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  2. From Leonie Haimson, Class Size Matters:
    12/12/06

    Byron Scott of Channel 9 News just interviewed me about today’s announcement that five NYC high schools will be closing; the story will be on at 10 PM tonight. No doubt my comments will be cut to shreds as usual; so I thought I’d let you know what I said:

    The pattern that we have repeatedly seen of closing failing large high schools down and opening up new small schools in their place sounds good; but in the end, it often hurts rather than helps our neediest students, leading to even higher discharge and dropout rates.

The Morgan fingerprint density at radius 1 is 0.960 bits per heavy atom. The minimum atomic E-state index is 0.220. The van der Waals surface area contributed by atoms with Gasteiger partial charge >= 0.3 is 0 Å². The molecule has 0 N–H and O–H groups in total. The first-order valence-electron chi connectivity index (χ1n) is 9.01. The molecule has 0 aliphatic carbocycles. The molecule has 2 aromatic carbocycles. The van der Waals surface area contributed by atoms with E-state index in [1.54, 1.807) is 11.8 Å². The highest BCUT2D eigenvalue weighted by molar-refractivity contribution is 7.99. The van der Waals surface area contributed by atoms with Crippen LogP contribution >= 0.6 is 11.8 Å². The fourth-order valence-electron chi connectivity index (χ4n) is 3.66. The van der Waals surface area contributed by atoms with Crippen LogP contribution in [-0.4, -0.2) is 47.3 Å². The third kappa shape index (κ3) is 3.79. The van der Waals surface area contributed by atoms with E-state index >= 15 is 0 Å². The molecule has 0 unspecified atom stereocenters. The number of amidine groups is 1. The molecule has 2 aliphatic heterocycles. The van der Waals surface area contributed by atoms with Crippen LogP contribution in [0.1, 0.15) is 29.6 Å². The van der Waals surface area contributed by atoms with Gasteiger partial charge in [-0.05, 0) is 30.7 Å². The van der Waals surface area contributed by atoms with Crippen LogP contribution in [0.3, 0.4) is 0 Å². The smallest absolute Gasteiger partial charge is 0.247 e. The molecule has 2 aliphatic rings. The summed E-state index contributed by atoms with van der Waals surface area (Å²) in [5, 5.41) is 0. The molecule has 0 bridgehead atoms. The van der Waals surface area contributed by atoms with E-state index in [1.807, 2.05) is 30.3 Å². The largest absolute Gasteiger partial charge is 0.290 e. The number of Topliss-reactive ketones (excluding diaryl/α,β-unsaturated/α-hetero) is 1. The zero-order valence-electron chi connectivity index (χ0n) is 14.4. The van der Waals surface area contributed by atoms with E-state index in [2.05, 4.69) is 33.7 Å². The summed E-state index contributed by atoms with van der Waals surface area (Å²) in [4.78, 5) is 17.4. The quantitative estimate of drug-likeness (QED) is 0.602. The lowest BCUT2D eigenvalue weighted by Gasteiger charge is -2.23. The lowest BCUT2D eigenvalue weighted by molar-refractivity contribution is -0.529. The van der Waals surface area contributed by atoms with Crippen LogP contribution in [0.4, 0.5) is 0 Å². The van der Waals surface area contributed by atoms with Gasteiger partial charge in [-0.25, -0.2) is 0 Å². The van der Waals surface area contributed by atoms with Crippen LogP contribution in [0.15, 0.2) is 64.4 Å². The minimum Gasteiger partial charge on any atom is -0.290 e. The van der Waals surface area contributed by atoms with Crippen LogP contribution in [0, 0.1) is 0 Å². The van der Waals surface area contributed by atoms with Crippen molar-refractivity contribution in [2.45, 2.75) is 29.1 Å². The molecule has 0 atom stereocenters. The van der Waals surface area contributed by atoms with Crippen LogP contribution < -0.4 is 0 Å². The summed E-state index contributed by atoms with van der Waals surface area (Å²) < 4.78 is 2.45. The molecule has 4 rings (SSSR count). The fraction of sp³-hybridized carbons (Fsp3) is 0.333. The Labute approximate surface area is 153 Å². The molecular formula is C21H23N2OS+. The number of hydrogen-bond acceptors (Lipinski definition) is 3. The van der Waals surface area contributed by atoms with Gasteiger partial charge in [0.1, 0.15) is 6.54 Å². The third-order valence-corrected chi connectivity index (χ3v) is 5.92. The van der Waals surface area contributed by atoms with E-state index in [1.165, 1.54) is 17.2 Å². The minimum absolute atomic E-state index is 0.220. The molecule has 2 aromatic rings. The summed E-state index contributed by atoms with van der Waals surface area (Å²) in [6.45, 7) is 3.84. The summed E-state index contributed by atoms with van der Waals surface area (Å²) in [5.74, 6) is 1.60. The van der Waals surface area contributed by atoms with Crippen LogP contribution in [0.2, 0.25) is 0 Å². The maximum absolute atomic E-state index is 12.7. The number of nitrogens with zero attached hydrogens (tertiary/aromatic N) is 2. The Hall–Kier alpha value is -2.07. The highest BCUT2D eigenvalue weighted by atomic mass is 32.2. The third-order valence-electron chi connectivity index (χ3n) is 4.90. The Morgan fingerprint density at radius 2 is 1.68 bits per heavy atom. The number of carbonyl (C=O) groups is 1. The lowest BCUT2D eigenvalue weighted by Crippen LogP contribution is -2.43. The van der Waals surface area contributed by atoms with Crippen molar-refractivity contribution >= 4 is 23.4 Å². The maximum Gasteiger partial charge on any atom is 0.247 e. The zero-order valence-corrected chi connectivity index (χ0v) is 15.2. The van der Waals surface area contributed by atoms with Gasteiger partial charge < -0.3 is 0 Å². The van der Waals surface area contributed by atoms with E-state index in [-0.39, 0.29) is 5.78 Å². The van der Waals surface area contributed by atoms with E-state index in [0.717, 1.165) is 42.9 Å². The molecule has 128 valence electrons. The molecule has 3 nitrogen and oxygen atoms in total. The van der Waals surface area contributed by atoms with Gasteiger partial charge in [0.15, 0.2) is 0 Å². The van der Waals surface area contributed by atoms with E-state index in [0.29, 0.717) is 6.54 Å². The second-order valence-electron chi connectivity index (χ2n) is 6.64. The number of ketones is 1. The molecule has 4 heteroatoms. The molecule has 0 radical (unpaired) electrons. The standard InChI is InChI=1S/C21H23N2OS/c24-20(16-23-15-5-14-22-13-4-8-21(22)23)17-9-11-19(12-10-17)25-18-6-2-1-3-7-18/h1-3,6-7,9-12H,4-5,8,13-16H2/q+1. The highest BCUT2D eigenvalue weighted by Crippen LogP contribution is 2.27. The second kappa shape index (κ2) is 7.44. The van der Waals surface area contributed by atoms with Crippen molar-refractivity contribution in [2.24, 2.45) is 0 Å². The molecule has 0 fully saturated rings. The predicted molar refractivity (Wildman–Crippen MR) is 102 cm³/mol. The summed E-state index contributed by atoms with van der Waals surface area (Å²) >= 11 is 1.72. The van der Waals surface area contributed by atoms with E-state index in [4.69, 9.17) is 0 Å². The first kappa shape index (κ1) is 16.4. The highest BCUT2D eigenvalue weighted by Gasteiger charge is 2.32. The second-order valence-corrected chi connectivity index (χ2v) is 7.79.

For example, Tilden HS has 300 special ed students and at least 300 ELL students, many of them sent there originally because other large high schools nearby were closed in recent years, like Bushwick, Prospect Park, Wingate and others.

    Why? As we know from recent reports from the CCHS, Immigration Coalition and NY Lawyers for Public Interest, most of the ELL and special ed students will be excluded from whatever new small schools are formed in their place.

    When a school is being phased out, no one cares about the students who still go there – they no longer count in terms of any accountability system. This may be one of the reasons we’ve seen a steady increase in discharged students over the last four years. In many cases, these students are denied the classes they need to graduate, even if these same courses are being given at the small schools opening up in the same building.